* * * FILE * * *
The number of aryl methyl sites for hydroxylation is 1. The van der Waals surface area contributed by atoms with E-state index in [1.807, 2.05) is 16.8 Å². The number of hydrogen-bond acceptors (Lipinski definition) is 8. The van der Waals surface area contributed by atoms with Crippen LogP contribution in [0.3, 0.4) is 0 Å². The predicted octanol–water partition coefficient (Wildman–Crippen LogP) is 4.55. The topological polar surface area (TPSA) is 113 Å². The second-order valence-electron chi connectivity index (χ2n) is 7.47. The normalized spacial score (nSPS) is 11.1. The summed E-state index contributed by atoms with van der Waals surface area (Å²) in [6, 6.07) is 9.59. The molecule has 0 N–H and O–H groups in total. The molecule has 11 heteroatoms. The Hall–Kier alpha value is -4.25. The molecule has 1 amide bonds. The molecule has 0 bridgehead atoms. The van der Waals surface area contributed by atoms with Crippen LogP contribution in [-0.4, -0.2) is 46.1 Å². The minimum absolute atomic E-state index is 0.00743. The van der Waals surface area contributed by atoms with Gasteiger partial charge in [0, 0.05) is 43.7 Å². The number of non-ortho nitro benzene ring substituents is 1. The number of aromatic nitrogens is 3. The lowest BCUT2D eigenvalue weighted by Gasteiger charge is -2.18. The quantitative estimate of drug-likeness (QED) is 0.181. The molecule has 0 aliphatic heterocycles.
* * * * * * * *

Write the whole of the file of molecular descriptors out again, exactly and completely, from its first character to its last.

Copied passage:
The number of aryl methyl sites for hydroxylation is 1. The van der Waals surface area contributed by atoms with E-state index in [1.807, 2.05) is 16.8 Å². The number of hydrogen-bond acceptors (Lipinski definition) is 8. The van der Waals surface area contributed by atoms with Crippen LogP contribution in [0.3, 0.4) is 0 Å². The predicted octanol–water partition coefficient (Wildman–Crippen LogP) is 4.55. The topological polar surface area (TPSA) is 113 Å². The second-order valence-electron chi connectivity index (χ2n) is 7.47. The normalized spacial score (nSPS) is 11.1. The summed E-state index contributed by atoms with van der Waals surface area (Å²) in [6, 6.07) is 9.59. The molecule has 0 N–H and O–H groups in total. The molecule has 11 heteroatoms. The Hall–Kier alpha value is -4.25. The molecule has 1 amide bonds. The molecule has 0 bridgehead atoms. The van der Waals surface area contributed by atoms with Crippen LogP contribution in [-0.4, -0.2) is 46.1 Å². The minimum absolute atomic E-state index is 0.00743. The van der Waals surface area contributed by atoms with Gasteiger partial charge in [0, 0.05) is 43.7 Å². The number of non-ortho nitro benzene ring substituents is 1. The number of aromatic nitrogens is 3. The lowest BCUT2D eigenvalue weighted by Gasteiger charge is -2.18. The quantitative estimate of drug-likeness (QED) is 0.181. The molecule has 0 aliphatic heterocycles.